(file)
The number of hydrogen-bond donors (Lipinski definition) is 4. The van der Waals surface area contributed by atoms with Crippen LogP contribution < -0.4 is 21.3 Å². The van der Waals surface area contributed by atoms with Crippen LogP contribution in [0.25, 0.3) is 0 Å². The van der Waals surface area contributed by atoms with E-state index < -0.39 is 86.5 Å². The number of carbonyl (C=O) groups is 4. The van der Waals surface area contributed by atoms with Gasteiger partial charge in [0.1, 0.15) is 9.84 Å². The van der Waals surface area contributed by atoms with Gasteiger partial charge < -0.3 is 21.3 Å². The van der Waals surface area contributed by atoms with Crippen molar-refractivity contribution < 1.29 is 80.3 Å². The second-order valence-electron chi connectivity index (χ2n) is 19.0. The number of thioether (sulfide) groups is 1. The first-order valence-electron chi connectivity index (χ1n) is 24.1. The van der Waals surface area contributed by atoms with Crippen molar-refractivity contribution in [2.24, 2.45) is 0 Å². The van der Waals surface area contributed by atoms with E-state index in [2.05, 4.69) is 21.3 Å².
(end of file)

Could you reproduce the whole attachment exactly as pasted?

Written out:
The number of hydrogen-bond donors (Lipinski definition) is 4. The van der Waals surface area contributed by atoms with Crippen LogP contribution < -0.4 is 21.3 Å². The van der Waals surface area contributed by atoms with Crippen LogP contribution in [0.25, 0.3) is 0 Å². The van der Waals surface area contributed by atoms with E-state index < -0.39 is 86.5 Å². The number of carbonyl (C=O) groups is 4. The van der Waals surface area contributed by atoms with Gasteiger partial charge in [0.1, 0.15) is 9.84 Å². The van der Waals surface area contributed by atoms with Gasteiger partial charge < -0.3 is 21.3 Å². The van der Waals surface area contributed by atoms with Crippen molar-refractivity contribution < 1.29 is 80.3 Å². The second-order valence-electron chi connectivity index (χ2n) is 19.0. The number of thioether (sulfide) groups is 1. The first-order valence-electron chi connectivity index (χ1n) is 24.1. The van der Waals surface area contributed by atoms with Crippen molar-refractivity contribution in [2.24, 2.45) is 0 Å². The van der Waals surface area contributed by atoms with E-state index in [2.05, 4.69) is 21.3 Å².